Wednesday, April 4, 2018

MEN NEED US--I THINK by Hannah Rowan

My husband and I like to go out to listen to bands, most often a Doo Wop band that we like.  From time to time he’ll mention how romantic a particular song is.  When I actually listen to the lyrics, mostly written by men, I can’t help but notice a common thread.

First, they are madly, crazily in love with a woman.  She has beautiful eyes.  She makes him happy.  He can’t live without her.

And then, apparently, she takes off with another man.  He wants her back.  He must have her back.  Life as he knows it is over.  He’ll never be happy again.

She done him wrong—so why does he want her back?  I find this baffling.

At other times he’s the one who’s done something bad.  Something so bad she walks out the door.  But please, please, he begs…come back!  He made a mistake.  He won’t do it again.  He’s in misery.

Please understand that I’m looking at this from the perspective of a woman of a certain age.  I have no idea what goes on in today’s romantic relationships.  But this whole idea arouses my suspicions.

I work with elderly people, and often I’ll mention something to one of the men, and he’ll say “I don’t know.  My wife always took care of that.”

Surely these men aren’t bemoaning the loss of their true love because—who will do the laundry and make dinner?  That can’t be right.

In our books we often have the commitment-phobic alpha male who must be tamed and coaxed into sticking around, and yes, I know romance novels are fantasies, but lately I’ve been wondering if this is an accurate representation of the male mind or if they’ve got us all fooled.


  1. Lol. I'm pretty sure my husband would never leave me because he'd have to learn how to pay a bill. Thank goodness for that romance your husband mentioned--I do think it's there. Somewhere.

  2. One thing I have observed;men do not seem to do very well on their own, while women can manage just fine alone. Even if the man is not happy, he will rarely leave the relationship unless he has another woman waiting in the wings for him. If a woman leaves an unhappy relationship, usually the last thing she is looking for is another man. Not until a good amount of time has passed.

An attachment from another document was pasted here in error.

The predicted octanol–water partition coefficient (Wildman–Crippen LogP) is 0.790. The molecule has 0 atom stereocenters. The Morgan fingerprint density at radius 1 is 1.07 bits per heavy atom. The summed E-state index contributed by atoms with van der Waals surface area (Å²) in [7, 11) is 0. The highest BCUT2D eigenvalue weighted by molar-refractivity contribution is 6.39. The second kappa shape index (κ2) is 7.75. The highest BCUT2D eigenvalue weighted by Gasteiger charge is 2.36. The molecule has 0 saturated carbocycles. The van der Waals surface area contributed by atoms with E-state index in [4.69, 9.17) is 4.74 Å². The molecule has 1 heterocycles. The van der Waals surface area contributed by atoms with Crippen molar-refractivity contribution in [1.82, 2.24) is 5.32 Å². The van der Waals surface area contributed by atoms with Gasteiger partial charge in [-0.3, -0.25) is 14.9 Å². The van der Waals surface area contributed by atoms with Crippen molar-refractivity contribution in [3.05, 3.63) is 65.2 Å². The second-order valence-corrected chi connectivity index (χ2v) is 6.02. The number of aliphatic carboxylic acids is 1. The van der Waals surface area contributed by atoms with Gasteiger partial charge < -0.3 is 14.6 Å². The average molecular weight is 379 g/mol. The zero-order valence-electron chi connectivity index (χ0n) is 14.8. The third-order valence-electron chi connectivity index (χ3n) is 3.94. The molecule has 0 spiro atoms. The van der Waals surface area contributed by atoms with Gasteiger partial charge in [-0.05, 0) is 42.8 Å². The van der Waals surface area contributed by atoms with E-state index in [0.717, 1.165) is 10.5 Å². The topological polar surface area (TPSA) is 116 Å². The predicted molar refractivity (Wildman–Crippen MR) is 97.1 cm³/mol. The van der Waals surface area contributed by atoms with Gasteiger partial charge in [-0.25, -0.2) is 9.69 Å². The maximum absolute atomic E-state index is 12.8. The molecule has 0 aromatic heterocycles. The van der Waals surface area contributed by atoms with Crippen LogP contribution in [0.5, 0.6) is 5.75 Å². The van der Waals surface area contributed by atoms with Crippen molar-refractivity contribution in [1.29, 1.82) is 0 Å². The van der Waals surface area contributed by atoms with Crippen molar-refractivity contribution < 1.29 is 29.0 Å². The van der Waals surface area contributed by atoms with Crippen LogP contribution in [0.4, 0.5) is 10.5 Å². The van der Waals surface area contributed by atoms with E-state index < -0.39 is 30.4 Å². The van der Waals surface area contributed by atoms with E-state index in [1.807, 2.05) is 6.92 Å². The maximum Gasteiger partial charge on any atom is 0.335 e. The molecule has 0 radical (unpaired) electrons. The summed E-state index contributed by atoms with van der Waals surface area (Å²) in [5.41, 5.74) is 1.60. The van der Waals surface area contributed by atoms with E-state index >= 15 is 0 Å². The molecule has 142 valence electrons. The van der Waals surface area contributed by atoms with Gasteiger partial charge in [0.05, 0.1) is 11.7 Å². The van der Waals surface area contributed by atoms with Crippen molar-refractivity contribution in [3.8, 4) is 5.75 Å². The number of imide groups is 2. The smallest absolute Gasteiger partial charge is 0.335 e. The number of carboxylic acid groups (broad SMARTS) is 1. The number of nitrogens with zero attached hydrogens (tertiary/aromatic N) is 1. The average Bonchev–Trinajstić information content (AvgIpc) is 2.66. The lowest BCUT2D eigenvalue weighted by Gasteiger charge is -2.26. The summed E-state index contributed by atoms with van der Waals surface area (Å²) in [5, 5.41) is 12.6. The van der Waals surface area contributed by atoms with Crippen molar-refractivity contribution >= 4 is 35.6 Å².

3. So now the task is asking the women in your care about some aspect of their married lives. Like how often they opened a pickle jar! LOL

  4. Good point, Bonnie! Sometimes during chats the women will say they'd never want to get married again, or if their husbands have been gone a long time, I'll ask if they ever wanted to get married again, and inevitably they'll say no way! While the men who move into our facility are generally widowers and almost immediately start looking for a female companion.

  5. I think the "theme" of the songs you mentioned dates from the 1940's to mid-1960's. I had a friend who lived off the royalties he made from several rock and roll songs he wrote during the sixties. You're right, the songs had a template they followed.

    Songs today don't follow that template so much. They're still about passion, love, and longing, but they have more attitude I guess.

    I think a conclusion about male and female relationship expectations can't be drawn based on your experience with the elderly. That generation had vastly different marital and sexual expectations than my generation (I'm no spring chicken) and my children's generation.

    Characters I write are usually in my children's generation. The 20-somethings to late 30-somethings are all well-versed in paying their own bills--either the husband or the wife will do it, and usually online. They each shop for food, and/or prepare dinner. They want companionship, fidelity, friendship, love, and sex -- not different from what previous generations wanted, but the women are more vocal and articulate about what they want, and they're not prepared to settle for less.


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